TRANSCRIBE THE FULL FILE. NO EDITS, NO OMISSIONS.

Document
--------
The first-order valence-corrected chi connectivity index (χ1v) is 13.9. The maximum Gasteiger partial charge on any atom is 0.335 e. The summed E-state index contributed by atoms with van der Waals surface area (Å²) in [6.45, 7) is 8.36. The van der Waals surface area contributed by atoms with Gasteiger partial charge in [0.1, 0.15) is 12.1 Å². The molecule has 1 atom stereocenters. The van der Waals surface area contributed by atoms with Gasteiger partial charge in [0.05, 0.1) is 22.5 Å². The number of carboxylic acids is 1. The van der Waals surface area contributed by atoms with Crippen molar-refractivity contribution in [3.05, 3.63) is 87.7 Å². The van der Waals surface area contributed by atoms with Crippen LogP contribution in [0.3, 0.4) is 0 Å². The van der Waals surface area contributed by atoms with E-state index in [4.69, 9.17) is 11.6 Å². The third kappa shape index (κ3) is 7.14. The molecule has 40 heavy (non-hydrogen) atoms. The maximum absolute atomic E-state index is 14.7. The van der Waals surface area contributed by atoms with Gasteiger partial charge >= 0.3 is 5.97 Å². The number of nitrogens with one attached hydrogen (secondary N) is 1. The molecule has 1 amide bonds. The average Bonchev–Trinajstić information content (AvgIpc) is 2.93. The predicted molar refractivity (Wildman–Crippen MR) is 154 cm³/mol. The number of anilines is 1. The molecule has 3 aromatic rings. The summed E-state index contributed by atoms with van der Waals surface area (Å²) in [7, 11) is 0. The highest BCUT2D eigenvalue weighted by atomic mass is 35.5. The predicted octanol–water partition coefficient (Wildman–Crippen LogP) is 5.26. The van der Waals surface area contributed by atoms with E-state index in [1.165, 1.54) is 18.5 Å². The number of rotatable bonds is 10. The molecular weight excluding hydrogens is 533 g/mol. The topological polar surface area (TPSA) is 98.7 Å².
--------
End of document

The first-order valence-corrected chi connectivity index (χ1v) is 13.9. The maximum Gasteiger partial charge on any atom is 0.335 e. The summed E-state index contributed by atoms with van der Waals surface area (Å²) in [6.45, 7) is 8.36. The van der Waals surface area contributed by atoms with Gasteiger partial charge in [0.1, 0.15) is 12.1 Å². The molecule has 1 atom stereocenters. The van der Waals surface area contributed by atoms with Gasteiger partial charge in [0.05, 0.1) is 22.5 Å². The number of carboxylic acids is 1. The van der Waals surface area contributed by atoms with Crippen molar-refractivity contribution in [3.05, 3.63) is 87.7 Å². The van der Waals surface area contributed by atoms with Crippen LogP contribution in [0.3, 0.4) is 0 Å². The van der Waals surface area contributed by atoms with E-state index in [4.69, 9.17) is 11.6 Å². The third kappa shape index (κ3) is 7.14. The molecule has 40 heavy (non-hydrogen) atoms. The maximum absolute atomic E-state index is 14.7. The van der Waals surface area contributed by atoms with Gasteiger partial charge >= 0.3 is 5.97 Å². The number of nitrogens with one attached hydrogen (secondary N) is 1. The molecule has 1 amide bonds. The average Bonchev–Trinajstić information content (AvgIpc) is 2.93. The predicted molar refractivity (Wildman–Crippen MR) is 154 cm³/mol. The number of anilines is 1. The molecule has 3 aromatic rings. The summed E-state index contributed by atoms with van der Waals surface area (Å²) in [7, 11) is 0. The highest BCUT2D eigenvalue weighted by atomic mass is 35.5. The predicted octanol–water partition coefficient (Wildman–Crippen LogP) is 5.26. The van der Waals surface area contributed by atoms with E-state index in [1.165, 1.54) is 18.5 Å². The number of rotatable bonds is 10. The molecular weight excluding hydrogens is 533 g/mol. The topological polar surface area (TPSA) is 98.7 Å².